Negotiations

01.18.14

Syrian Opposition To Attend Peace Talks, But Don’t Expect A Truce

The country's opposition will attend peace talks next week despite having doubts, but the conference will at least mark Assad's first acknowledgement of the leadership.

The first Syria peace talks in over a year will convene next week in Geneva with some opposition participation. The Syrian Opposition Coalition, a group of civilian leaders living largely outside of Syria, has voted to attend the talks being organized by the United States and Russia.

“This is a courageous vote in the interests of all the Syrian people who have suffered so horribly under the brutality of the Assad regime and a civil war without end,” Secretary of State John Kerry said in a Saturday statement. “By voting to go to Geneva II with a mission to negotiate an end to the war, the opposition has chosen a path that will ultimately lead to a better future for all Syrians.”

But leaders of the Syrian Opposition Coalition, who voted 58-14 to attend “Geneva 2,” don’t have any illusions that there will be significant progress on the path to peace at the meeting.

The Assad regime’s rejection of the document that came out of the first Geneva conference, along with their continued bombing of civilian areas and Russia’s increased military support for the regime, indicate that the Syrian government and its allies are not seeking a negotiated political solution at this time, opposition leaders said.

“We think it’s a political and media battle. I don’t think we are setting high expectations; no one thinks that Assad will come in and agree to the creation of a transitional governing body,” Khalid Saleh, official spokesman for the Syrian Opposition Coalition, told The Daily Beast in an interview Saturday after the vote.

The decision to attend Geneva 2 was not easy, he said, because the Coalition is skeptical the conference will produce results that benefit the opposition or the Syrian people. But ultimately, the group decided that the conference would be a good place to make their arguments to the world and show that the opposition is not an obstacle to peace.

“We want to explain the story of the revolution and we want to show we are serious about finding a solution,” Saleh said.

Now with the vote behind them, the SOC has only 4 days to prepare for the momentous talks. In the coming days, the Coalition will decide who to send in their official delegation, which probably will not be led by SOC President Ahmad Jarba, according to Saleh.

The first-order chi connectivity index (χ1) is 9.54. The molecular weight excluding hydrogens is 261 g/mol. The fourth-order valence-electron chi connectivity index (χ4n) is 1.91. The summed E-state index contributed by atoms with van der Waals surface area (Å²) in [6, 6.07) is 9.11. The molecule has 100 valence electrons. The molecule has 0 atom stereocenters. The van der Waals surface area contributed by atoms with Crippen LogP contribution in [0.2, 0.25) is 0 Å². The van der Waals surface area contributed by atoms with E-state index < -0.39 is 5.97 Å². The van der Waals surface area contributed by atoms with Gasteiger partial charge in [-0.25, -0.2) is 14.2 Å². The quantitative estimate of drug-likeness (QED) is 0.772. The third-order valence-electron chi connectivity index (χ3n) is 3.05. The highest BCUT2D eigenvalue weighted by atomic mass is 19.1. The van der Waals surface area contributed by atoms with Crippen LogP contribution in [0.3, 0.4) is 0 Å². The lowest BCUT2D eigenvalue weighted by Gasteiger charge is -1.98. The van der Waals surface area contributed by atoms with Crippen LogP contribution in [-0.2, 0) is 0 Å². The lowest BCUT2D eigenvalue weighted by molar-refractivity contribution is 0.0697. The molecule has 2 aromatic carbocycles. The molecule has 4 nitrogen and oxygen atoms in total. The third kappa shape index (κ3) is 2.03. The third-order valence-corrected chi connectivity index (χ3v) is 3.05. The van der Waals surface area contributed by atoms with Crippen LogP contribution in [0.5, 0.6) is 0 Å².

There are other possible opportunities for breakthroughs, such as prisoner swaps or humanitarian access agreements.

The SOC is also reaching out to many of the other opposition groups fighting the Assad regime and its allies Iran, Russia, and Hezbollah. Although the SOC will form the official delegation, there will also be a “reference group” made up of representatives of other opposition groups. This “reference group” will sit in a room adjacent to the talks and oversee any decisions being made on behalf of the opposition.

“We are going to try to look at some representation from the FSA,” said Salah, referring to one group of fighters on the ground in Syria. The SOC is also reaching out to the local coordinating committees and even to members of the Islamic Front, to ask if they want to participate in Geneva 2.

“We’re keen on having them,” Saleh said about the Islamic Front. “They are the largest group on the ground. We are definitely going to be talking to them.”

Buy in from armed groups on the ground would be necessary to implement any ceasefire agreed to at the Geneva 2 conference.

Saleh noted that Syrian Foreign Minister Waleed Al Mualim wrote to the U.N. on Jan. 6 and said that the regime doesn’t even accept all of the principals of the Geneva Communique, the document that forms the basis for the negotiations.

“It should be noted that we do not agree with certain points mentioned in the letter, simply for the reason that they are in conflict with the legal and political position of the State of Syria; nor do they meet the supreme interests of the Syrian people,” wrote Mualim. “It remains as the priority to the Syrian people to continue to fight terrorism which undermines the existence of our people.”

With that attitude, expectations are low among opposition leaders that the Syrian regime will agree to establish a transitional governing body that does not include Bashar al Assad and has real power and control over the State security services.

“The big question for us is, how is the world going to deal with the fact that the regime is rejecting the Geneva Communique? That will make for an interesting opening for Geneva 2,” said Saleh. 

Although progress toward a transitional governing body may not happen, there are other possible opportunities for breakthroughs, such as prisoner swaps or humanitarian access agreements that could alleviate civilian suffering.

The Assad regime has never publicly acknowledged the opposition leadership, preferring to blame the violence in Syria on terrorists and armed groups. The conference will be the first formal acknowledgement of the opposition leadership.

“For them to sit across the table from the opposition, that’s unheard of,” said Saleh.